Madness and Civilization
In Madness and Civilization, Michel Foucault discuses the history of insanity in Europe from the sixteenth to the nineteenth century. He begins his analysis with the treatment of the lepers and criminals concluding with the treatment of the insane. As "madness" became part of everyday life, people of the time were though to be threatened by "madness". This sense of threat resulted in the hiding of the "mad" in early day asylum or "mad house", whose conditions were inhumane. As medicine evolved, and the conditions of the "mad" worsened; There was a distinction made between medicine and reason. Not all that were housed in these "mad houses" were mad. Some indeed were insane, but others were sick and their disease were contagious. However, both were unhealthy and had to be separated from society.
Madness was seen as a plague that had to be concealed from society. In the early years of Foucault's analysis, the mad were kept in "mad houses" or sent away on ships so that society would not be exposed or threatened by these individuals. "Madness" impacted the time to the point were it is evident in the works of Shakespeare and Cervantes. The confinement of the "mad" was an inhumane process. Concealed from society, these individuals were chained to their bed and walls. Some were even exhibited like animals around Europe. Toward the end of the time period which Foucault examines, medicine plays a greater role in the treatment of the "mad". The idea of the asylum was established to continue to separate the insane from the sane, but now in a moral and much more humane manner.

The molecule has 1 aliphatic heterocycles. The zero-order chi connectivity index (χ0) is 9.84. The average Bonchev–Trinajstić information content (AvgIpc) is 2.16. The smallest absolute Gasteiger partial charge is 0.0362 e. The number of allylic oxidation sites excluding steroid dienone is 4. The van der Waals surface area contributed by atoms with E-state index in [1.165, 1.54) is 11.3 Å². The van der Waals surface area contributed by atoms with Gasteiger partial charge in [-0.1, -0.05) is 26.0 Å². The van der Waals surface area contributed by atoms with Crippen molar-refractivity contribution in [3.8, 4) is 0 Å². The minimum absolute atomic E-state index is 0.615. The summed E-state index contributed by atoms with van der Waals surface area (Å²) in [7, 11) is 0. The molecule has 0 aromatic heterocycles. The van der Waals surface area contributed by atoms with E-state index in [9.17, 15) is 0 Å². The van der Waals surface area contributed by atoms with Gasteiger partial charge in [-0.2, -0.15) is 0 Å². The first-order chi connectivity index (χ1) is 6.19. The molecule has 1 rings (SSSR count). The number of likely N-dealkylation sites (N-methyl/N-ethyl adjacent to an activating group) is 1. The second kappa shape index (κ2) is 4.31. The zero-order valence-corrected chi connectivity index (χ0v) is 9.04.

This separation of the members of society because of conditions that they cannot control nor help is wrong. The people who were considered to be "mad" did not want to become mentally unstable, and those who were exposed to leprosy did not want to become lepers. Society must be aware of these conditions, and learn how to live with these members of society. They should...
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